Daniel Dunklin to Stephen F. Austin, 12-25-1821
Summary: Wants information concerning form and stability of government, productions, attitude of people toward Americans, etc.
Mine a Burton [Missouri]
This day, from its celebrity as a Holy-day, in the Christian Religion, as also the inclemency of the weather, has become a leisure day with me, in my usual avocations, and have concluded to employ it in part in an address [to] you, which I hope you find as convenient to answer as me to ask.
The subject proposed is the "Province of Texas" It has become a subject of considerable interest in this section of Missouri. All those who once experienced the gratuity of the Spanish Government (a thing I never have done) speaks, generally, in favour of it with a few exceptions of social inconveniences such as Soil, Climate, its thin Population etc.
I wish to be informed, first of the principles of the Government,
I should be glad (should it not be too voluminous) to have a complete
copy of its Constitution; Second the Tranquility of the Public Mind,
and probability of the continuation of the present form of
Government ; Thirdly the liberty of the Spanish Functionaries where they
have confidence in the subject; Fourthly their credulity in the fidelity
of the Americans, generally, who emigrate to that country; Fifthly
advantages and disadvantages generally Its commercial situation -
the Depth of the water at the entrance into the Bay at the most
favourable point and where that point is situated, - The Staple of the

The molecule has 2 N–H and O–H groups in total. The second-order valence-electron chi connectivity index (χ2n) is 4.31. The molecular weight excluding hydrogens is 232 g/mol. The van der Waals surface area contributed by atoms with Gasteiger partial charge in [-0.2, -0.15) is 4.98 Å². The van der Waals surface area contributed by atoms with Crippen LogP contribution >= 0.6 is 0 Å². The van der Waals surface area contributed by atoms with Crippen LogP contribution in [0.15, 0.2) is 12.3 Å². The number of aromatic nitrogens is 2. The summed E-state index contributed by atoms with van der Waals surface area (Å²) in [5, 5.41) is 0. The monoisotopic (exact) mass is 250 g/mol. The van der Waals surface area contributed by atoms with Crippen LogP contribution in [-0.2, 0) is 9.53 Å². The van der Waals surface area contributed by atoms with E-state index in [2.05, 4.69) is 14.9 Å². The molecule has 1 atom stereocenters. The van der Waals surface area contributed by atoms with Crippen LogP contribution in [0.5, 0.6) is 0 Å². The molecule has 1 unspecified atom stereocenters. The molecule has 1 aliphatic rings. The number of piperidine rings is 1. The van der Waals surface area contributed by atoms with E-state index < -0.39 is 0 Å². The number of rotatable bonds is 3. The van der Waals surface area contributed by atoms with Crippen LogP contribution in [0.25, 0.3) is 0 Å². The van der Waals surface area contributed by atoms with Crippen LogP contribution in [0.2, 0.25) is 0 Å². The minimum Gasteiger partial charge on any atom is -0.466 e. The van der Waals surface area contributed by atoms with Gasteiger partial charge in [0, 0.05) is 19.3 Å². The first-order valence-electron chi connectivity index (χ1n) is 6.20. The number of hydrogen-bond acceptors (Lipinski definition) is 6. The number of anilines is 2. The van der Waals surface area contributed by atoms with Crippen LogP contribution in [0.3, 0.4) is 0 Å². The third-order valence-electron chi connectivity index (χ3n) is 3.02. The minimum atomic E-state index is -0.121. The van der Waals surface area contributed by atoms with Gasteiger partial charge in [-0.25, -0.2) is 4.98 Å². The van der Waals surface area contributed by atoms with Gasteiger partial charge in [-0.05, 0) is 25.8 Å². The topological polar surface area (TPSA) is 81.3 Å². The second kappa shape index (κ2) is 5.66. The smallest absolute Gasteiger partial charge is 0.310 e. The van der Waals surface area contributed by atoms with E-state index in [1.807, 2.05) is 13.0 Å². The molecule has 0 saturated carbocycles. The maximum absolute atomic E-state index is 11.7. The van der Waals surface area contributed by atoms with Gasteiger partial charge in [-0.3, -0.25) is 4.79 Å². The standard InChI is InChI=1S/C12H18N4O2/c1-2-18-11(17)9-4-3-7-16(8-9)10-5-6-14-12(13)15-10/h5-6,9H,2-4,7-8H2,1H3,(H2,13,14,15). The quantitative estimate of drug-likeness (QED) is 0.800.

country, both at present and what it may be likely to be hereafter -, in a
word any, and everything that could, in anywise, tend to an
elucidation of such objects as would naturally induce emigrants to that
country. And Sixth and lastly your opinion what advantages I
could derive if I was to go there; I believe I could bring fifty,
perhaps more, families with me from here and Kentucky. I don't mean
a participation of the advantages you expect to derive from the Grant,
which you have succeeded to; as I suppose you will have no
difficulty in affecting your purposes so far as relates to emigrants.
Major Hawkins is to be the bearer of this and will also be the
bearer of your answer; from the safety of the conveyance I have
asked your opinion on one point to which you, perhaps, may have some
hesitation in answering, to wit, the second proposition, and should
you not deem the safety of the conveyance sufficient guard, you have
cypher which we once learned to gather which will elude any
I presume your prospects are very flattering, and that you are very much pleased with the country, and under such circumstances men are very apt to exagerate on their ideas, but I presume it is hardly necessary to remark this to one who so well understands the Phylosophy of the Human Mind.
It is unnecessary to undertake to give you any details of affairs in your old Stamping-ground, as you will receive them in a more satisfactory way by the bearer.